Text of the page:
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Employee Stock Options Are a Mixed Blessing When Tax Time Arrives

You could find yourself owing a bundle on a paper profit. A look at the basics and the pitfalls.


It's a classic good news, bad news situation. Like millions of American workers, Lynn Bettinger has employee stock options. Thanks to a great market that helped lift the price of her company's stock, the Idaho-based accountant exercised a chunk of those options at a gain last year. But now, as she contemplates filing her 1999 tax returns, the bad news is sinking in: She's likely to owe a bundle in taxes.

Lynn has plenty of company. In recent years, companies have awarded stock options to a growing number of workers. Roughly 1 in 5 American workers is now eligible to get stock options, up from 12% just a year ago, according to a recent study of more than 1,300 employers by Wilson Wyatt Worldwide, a Bethesda, Md.-based benefit consulting firm.

Yet when it comes to taxes, stock options--particularly so-called non-qualified options, which are the most common--are a decidedly mixed bag. They can land you a tax bill--often at relatively high income tax rates--even on a paper profit. Stock options can subject you to the onerous alternative minimum tax. And, of course, they can further complicate the task of filing your annual tax returns.

What tax issues do stock options pose, and how can you best manage them? Here are some answers.


Question: What are employee stock options?

Answer: They are agreements that give you the right, but not the obligation, to buy stock in your company at a set price in the future. For instance, say you work for XYZ Co. Your company grants you an option to buy 1,000 shares of its stock five years from now at the current market price of $10 per share. The only proviso: You must remain continuously employed with the company in the interim.

While this option would have little market value today, if XYZ's stock price appreciates, it would be valuable in the future. Assuming the company's stock price gained about 10% a year, its shares would sell for $16 in 2005. By exercising your right to buy the stock at $10, you would earn a paper profit of $6 a share, or $6,000. (You won't realize a real profit until and unless you sell that stock in the open market for more than the $10 a share that you paid.) You may have a multiyear window for exercising the option.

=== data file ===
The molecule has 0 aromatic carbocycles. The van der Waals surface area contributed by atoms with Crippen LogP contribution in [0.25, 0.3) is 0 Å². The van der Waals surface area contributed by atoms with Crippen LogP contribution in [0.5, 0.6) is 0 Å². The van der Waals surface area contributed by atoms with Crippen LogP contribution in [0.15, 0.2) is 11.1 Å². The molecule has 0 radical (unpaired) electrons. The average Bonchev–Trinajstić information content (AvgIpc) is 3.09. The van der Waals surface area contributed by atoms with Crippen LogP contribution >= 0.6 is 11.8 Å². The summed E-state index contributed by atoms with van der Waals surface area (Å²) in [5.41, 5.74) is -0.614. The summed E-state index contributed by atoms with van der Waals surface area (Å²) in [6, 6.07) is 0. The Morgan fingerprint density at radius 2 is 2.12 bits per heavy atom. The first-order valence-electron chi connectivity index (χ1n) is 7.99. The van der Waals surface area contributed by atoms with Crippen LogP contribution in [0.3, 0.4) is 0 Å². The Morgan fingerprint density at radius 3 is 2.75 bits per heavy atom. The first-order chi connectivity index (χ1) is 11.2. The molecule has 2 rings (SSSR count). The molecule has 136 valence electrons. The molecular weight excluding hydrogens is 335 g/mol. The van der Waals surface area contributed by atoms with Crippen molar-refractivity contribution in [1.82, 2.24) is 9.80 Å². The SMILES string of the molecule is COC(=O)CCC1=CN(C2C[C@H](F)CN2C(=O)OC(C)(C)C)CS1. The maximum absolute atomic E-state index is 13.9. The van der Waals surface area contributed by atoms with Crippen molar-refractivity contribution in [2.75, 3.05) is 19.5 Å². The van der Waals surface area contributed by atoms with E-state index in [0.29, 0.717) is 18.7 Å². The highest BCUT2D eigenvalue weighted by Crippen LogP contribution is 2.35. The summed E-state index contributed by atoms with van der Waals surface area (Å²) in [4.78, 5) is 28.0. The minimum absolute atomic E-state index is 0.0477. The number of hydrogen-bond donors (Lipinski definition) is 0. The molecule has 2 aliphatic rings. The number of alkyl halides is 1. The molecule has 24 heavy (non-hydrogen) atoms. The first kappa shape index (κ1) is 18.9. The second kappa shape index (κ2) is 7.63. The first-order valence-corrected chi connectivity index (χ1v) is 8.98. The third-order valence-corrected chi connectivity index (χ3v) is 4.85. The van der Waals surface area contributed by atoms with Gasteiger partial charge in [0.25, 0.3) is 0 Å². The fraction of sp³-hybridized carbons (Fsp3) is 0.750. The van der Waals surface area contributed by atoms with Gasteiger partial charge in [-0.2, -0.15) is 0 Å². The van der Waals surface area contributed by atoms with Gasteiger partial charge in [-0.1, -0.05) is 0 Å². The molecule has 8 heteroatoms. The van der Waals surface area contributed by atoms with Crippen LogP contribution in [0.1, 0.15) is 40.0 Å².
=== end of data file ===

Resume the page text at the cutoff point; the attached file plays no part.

It is important to note that there are two types of employee stock options, so-called incentive stock options and non-qualified stock options. The big difference between the two is how they are taxed.


Q: How are the two types of options taxed differently?

A: Non-qualified stock options, the most common type issued to workers, are taxed faster and at higher rates than incentive stock options, which are limited by law in number and mainly go to executives.

Specifically, you must pay tax (at your ordinary income tax rates) on the paper profit you earn when you exercise a non-qualified stock option, even if you don't sell the stock. If you hold the stock for a year and it appreciates more, you'll pay tax on the additional gain at long-term capital gains rates. If the stock declines in value during that year, you can claim a capital loss.

With incentive stock options, generally no tax is due until you sell the shares purchased with the option. If you hold the stock for a year after exercise (and at least two years from the date of grant), the gain from an eventual sale is taxed at capital gains rates.


Q: How does the alternative minimum tax come into play?

A: Although you don't pay tax on your paper profit when you exercise an incentive stock option, this profit is a so-called preference item for purposes of computing the alternative minimum tax. If you have a large paper profit from incentive stock options, you are likely to get hit with the AMT--a parallel tax system that kicks in for relatively high-income taxpayers who have substantial deductions--which is sure to make you pay more tax.


Q: Is there a way to avoid that?

A: Possibly. For tax purposes, the best way to handle incentive stock options is to exercise them early--before you realize too much of a paper profit, says Philip J. Holthouse, partner in the Los Angeles tax accounting firm Holthouse Carlin & Van Trigt.

Additionally, if you have a lot of stock options, exercise only a portion each year. That reduces your chance of getting hit with the AMT. Meanwhile, it allows you to start the holding period for capital gains tax purposes. Ideally, you want to hold the stock at least a year before selling it, so you can generate profit at long-term capital gains rates rather than at ordinary income tax rates, which are always higher.


Q: What's the best way to deal with non-qualified stock options?

A: Because there is no way to avoid paying tax on non-qualified stock options at your ordinary income tax rates, the wisest idea is to engage in a so-called cashless exercise, Holthouse says. That means when you exercise the option to buy the stock, you sell it nearly immediately through a broker. That ensures you at least realize the gain on which you are paying taxes.

If you instead exercised the option but held on to the stock, you'd have to pay taxes on your paper profit. If you later suffered a market loss when you sold the stock, you would get a capital loss that you could use to offset gains. But that capital loss probably would wipe out profit that would otherwise be taxed at relatively low capital gains rates--even though you paid taxes on the phantom profit at your higher ordinary income tax rates.

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